In 1995 334 Seaton looked a lot different than it does today. There was no fence and no gate. The front yard was mud and four broken trash bins permanently decorated the front sidewalk. The front door was an uninviting solid wood slab, as was the door from the foyer to the front hall. The apartments had cheap commercial carpeting (all of them damaged by multiple cigarette burns) and the hallway carpeting was worn through to the subfloor. The basement was a dungeon and the laundry machines had been repossessed.
Sadly, it was not unlike most Toronto apartment buildings in the early 1990's. Ontario had introduced strict rent controls 20 years earlier and the rules at the time prohibited rent increases higher than the "guideline amount" even between tenancies. This meant that there was little incentive for landlords to upgrade... or even maintain... their buildings, particularly when a growing population of tenants and a shrinking number of apartments resulted in a vacancy rate of 0.6 per cent. By 1994 most Toronto apartments could legitimately be described as "substandard", but they could nonetheless be easily rented.
Notwithstanding that there was tremendous demand for apartments, few responsible investors wanted to be landlords in the early 1990s. In addition to strict rent controls the government had enacted the Landlord-Tenant Act in order to protect vulnerable tenants from summary evictions. But the court system was so overburdened that evictions could take a year, and many tenants realized that if they stopped paying their rent they could live for a year or more ("rent-free") before they could be legally evicted. My real estate lawyer... whose parents had owned several rental properties... cautioned me that I ought to expect to lose 15% to 20% of my potential income to defaulted rents and the cost of evictions. In the case of 334 Seaton the previous owner... who had bought the property five years previously... had so many non-paying tenants that he couldn't make his mortgage payments and the bank had foreclosed. By the time I saw 334 Seaton the bank had been trying to sell the property for more than a year and by December of '94 had lowered the price significantly. Still, notwithstanding that apartment properties were relatively inexpensive I was not at all sure that I wanted to be a landlord. In any case, after inspecting 334 Seaton for the first time late one December afternoon in '94 my realtor suggested that we go to a nearby wine bar to share our thoughts.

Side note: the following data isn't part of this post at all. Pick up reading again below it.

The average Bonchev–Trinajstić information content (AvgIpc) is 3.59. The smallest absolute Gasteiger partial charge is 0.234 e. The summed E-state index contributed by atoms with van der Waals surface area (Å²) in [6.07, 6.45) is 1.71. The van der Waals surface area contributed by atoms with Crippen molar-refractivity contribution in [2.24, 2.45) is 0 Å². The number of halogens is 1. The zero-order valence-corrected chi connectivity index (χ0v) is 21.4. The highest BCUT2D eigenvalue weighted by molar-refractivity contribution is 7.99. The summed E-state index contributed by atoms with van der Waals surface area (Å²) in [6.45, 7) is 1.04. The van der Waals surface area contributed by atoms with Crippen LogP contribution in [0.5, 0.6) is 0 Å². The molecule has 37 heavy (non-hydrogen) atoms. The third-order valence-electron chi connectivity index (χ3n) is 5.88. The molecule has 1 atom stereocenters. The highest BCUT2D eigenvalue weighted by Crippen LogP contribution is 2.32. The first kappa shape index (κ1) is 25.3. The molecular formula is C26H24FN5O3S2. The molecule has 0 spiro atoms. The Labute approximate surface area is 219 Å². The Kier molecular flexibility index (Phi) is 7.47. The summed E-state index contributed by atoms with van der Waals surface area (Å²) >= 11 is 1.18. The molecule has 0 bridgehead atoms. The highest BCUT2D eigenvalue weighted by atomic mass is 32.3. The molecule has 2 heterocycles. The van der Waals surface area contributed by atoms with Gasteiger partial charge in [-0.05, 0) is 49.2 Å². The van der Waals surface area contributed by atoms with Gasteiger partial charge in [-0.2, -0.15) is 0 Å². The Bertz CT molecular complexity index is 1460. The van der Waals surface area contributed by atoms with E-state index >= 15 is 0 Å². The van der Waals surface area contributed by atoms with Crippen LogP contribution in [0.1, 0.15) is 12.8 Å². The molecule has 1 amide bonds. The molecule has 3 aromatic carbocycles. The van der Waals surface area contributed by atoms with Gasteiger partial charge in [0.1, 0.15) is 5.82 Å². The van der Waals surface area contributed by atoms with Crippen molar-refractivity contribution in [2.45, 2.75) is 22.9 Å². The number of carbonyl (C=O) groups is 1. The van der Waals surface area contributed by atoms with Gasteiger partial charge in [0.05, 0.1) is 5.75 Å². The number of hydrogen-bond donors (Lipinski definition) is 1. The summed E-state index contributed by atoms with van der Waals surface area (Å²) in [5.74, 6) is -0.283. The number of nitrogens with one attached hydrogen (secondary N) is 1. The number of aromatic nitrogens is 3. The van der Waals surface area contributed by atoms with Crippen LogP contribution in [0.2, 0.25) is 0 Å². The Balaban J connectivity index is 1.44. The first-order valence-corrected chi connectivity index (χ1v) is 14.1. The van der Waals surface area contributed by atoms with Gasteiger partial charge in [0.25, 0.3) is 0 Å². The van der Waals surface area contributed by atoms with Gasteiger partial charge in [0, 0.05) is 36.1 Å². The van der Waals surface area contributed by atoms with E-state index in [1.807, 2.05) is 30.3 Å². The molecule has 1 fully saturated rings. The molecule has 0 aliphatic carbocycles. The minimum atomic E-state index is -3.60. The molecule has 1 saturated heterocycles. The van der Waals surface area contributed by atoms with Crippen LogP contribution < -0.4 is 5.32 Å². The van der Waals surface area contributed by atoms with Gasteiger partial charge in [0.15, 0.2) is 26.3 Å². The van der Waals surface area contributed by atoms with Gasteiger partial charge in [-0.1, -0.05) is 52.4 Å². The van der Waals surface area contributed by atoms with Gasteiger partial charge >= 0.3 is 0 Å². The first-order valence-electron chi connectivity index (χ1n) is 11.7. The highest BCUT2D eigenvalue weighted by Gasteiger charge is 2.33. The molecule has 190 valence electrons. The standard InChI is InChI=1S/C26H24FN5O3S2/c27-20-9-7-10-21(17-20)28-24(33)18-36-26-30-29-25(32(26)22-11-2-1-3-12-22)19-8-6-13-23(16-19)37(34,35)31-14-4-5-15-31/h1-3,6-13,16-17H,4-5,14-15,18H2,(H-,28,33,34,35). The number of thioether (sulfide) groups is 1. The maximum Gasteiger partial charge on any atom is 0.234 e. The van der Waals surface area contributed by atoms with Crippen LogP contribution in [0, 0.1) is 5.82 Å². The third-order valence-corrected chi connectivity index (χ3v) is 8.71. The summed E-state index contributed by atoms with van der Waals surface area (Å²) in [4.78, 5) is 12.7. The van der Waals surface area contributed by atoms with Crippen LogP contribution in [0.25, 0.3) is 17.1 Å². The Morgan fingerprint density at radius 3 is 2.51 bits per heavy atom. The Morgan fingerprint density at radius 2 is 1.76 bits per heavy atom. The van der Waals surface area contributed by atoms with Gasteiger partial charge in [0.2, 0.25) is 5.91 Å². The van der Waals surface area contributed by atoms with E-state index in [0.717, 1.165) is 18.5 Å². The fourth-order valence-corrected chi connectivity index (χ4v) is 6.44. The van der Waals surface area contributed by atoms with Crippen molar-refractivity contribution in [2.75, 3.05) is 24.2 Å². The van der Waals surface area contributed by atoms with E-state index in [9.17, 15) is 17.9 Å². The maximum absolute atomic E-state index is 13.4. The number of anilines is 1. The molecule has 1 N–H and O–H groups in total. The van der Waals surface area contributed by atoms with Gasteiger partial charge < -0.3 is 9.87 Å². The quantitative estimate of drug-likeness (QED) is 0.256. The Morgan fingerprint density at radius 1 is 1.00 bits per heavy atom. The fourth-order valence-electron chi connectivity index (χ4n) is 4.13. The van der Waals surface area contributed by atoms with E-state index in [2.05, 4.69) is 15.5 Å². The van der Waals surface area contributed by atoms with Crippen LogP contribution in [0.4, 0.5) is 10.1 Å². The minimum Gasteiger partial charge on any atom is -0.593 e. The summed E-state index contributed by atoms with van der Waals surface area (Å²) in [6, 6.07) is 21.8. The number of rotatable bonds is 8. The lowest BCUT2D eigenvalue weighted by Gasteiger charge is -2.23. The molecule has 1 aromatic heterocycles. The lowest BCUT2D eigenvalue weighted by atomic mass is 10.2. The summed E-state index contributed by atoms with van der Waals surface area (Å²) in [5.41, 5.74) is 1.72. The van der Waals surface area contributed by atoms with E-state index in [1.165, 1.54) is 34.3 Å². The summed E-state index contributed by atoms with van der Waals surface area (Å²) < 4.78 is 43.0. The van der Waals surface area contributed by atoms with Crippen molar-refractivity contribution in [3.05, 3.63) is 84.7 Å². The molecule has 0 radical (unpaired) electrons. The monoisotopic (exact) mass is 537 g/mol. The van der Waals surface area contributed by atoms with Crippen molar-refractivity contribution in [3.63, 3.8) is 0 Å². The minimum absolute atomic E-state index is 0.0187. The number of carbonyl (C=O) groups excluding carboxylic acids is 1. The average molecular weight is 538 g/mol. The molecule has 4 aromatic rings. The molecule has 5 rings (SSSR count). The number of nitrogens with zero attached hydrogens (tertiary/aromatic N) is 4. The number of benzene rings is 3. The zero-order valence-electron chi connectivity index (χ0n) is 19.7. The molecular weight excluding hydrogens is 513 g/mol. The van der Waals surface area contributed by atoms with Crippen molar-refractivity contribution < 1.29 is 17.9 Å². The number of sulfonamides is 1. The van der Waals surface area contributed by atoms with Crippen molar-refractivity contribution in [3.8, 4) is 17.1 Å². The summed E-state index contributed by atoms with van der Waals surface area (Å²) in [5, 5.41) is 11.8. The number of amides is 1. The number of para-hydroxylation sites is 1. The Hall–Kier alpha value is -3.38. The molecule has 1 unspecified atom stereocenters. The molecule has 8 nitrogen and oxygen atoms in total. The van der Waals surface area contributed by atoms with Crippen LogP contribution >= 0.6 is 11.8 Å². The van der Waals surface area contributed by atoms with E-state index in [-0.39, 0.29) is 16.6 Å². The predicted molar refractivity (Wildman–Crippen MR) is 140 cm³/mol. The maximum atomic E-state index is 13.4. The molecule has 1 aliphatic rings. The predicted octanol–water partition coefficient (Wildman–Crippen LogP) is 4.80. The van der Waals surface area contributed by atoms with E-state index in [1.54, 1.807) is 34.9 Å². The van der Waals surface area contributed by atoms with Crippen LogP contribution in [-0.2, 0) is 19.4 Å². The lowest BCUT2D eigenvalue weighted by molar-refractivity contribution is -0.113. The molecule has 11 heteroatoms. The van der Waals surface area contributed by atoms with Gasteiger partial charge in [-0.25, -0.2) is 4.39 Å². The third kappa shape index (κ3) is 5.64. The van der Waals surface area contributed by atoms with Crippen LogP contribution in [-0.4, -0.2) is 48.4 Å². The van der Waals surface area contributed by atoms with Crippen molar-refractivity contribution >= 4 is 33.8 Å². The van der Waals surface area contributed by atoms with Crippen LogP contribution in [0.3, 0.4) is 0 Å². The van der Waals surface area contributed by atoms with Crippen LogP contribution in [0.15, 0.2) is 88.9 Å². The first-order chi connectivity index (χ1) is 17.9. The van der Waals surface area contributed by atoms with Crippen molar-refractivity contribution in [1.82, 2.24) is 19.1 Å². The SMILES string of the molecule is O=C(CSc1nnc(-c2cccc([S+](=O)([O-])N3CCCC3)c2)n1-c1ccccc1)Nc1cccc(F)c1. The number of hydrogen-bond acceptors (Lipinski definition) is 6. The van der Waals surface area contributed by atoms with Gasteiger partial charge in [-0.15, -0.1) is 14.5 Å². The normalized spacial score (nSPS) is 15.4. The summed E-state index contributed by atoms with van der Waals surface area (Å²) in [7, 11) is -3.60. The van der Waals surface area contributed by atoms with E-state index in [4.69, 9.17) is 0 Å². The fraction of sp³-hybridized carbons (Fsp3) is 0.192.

To be candid I did not think that a self-respecting tenant could live in a bachelor apartment with a bar fridge and a hotplate and my realtor did not disagree. Moreover, the building needed a lot of work, and it did not make sense to invest in capital improvements if I were not able to legally increase the rents. That might have been the end of my interest in 334 Seaton... and perhaps the end of my interest in being a landlord... had another customer sitting a few bar stools away not interrupted us. It seems that she and her friend had been eavesdropping on our conversation. They were both young professionals with student debt to pay down, and they told me that they would happily accept a tiny apartment if it was attractive, and if the building was clean and safe and owned by a responsible landlord. The problem was that in 1994 those apartments... and those landlords... were virtually impossible to find.
By the time we finished our wine Grace's Places had a business plan and a mission. Like most landlords I'd assumed that defaulted rents and evictions were inevitable, and it had not occurred to me that so long as I could offer tenants affordable apartments that met their needs they would not want to risk eviction and the landlord-tenant relationship would be very different from what had by then become the norm. So long as I could eliminate the risk of defaulted rents I could justify the capital costs needed to renovate inasmuch as I would effectively increase the rental income... without increasing the rents... by ensuring that tenants enjoyed attractive apartments, affordable rents and respectful service. When I advertised the first renovated bachelor in April of 1995 it was possibly the first time in twenty years that the words "newly renovated" and "apartment for rent" had appeared in the same sentence, and the response was overwhelming.
A few years later the government would change the rent control legislation to permit landlords to charge "market rents" to new tenants, and would change the tenant protection legislation to permit more timely resolution of disputes. New investors recognized that there was a market for quality apartments and the landlords who had become accustomed to prospective tenants lining up for substandard apartments found themselves with vacant units. A few big landlords such as Concert and Minto built new rental highrises and small landlords helped fuel the condo boom by investing in units to be used as rentals. Initially rents increased, of course, but as new rental stock hit the market competition for tenants increased and market forces came into play, and (adjusted for inflation) rents today are about the same as they were twenty years ago. Nonetheless, while Grace's Places is not as unique today as it was two decades ago there is still enormous demand for these apartments.
"You will get the tenants you deserve".
Those were the parting words of my real estate lawyer when I left his office twenty years ago with my Offer of Purchase and Sale for 334 Seaton. If it is true that landlords get the tenants they deserve then I am truly flattered, as I had never expected to have so many wonderful tenants. You have given me much over the years, including a belief that landlords and tenants need not have conflicting interests, but can share a common interest in creating communities which we all can enjoy.
So thank you for twenty great years.